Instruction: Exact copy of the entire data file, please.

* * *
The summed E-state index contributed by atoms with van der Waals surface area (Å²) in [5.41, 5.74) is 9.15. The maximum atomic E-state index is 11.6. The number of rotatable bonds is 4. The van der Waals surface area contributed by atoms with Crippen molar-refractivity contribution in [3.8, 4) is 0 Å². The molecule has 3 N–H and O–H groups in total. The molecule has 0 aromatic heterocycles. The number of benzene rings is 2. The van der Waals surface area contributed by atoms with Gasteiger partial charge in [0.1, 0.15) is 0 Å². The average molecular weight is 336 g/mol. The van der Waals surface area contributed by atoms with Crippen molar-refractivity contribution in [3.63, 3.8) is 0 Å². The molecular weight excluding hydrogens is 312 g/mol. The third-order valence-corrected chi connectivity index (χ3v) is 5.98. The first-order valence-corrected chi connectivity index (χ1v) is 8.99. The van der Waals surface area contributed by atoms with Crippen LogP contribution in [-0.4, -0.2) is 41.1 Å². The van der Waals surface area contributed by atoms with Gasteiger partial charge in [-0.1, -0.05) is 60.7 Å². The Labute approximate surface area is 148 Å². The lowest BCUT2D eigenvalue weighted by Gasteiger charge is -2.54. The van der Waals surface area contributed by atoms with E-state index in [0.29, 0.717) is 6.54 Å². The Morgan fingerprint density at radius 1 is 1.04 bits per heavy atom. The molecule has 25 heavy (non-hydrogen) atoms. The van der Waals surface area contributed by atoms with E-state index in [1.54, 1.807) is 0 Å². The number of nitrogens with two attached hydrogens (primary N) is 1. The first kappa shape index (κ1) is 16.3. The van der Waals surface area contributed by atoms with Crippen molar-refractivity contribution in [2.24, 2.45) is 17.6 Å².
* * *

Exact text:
The summed E-state index contributed by atoms with van der Waals surface area (Å²) in [5.41, 5.74) is 9.15. The maximum atomic E-state index is 11.6. The number of rotatable bonds is 4. The van der Waals surface area contributed by atoms with Crippen molar-refractivity contribution in [3.8, 4) is 0 Å². The molecule has 3 N–H and O–H groups in total. The molecule has 0 aromatic heterocycles. The number of benzene rings is 2. The van der Waals surface area contributed by atoms with Gasteiger partial charge in [0.1, 0.15) is 0 Å². The average molecular weight is 336 g/mol. The van der Waals surface area contributed by atoms with Crippen molar-refractivity contribution in [3.63, 3.8) is 0 Å². The molecular weight excluding hydrogens is 312 g/mol. The third-order valence-corrected chi connectivity index (χ3v) is 5.98. The first-order valence-corrected chi connectivity index (χ1v) is 8.99. The van der Waals surface area contributed by atoms with Crippen LogP contribution in [-0.4, -0.2) is 41.1 Å². The van der Waals surface area contributed by atoms with Gasteiger partial charge in [-0.1, -0.05) is 60.7 Å². The Labute approximate surface area is 148 Å². The lowest BCUT2D eigenvalue weighted by Gasteiger charge is -2.54. The van der Waals surface area contributed by atoms with E-state index in [0.29, 0.717) is 6.54 Å². The Morgan fingerprint density at radius 1 is 1.04 bits per heavy atom. The molecule has 25 heavy (non-hydrogen) atoms. The van der Waals surface area contributed by atoms with E-state index in [1.54, 1.807) is 0 Å². The number of nitrogens with two attached hydrogens (primary N) is 1. The first kappa shape index (κ1) is 16.3. The van der Waals surface area contributed by atoms with Crippen molar-refractivity contribution in [2.24, 2.45) is 17.6 Å².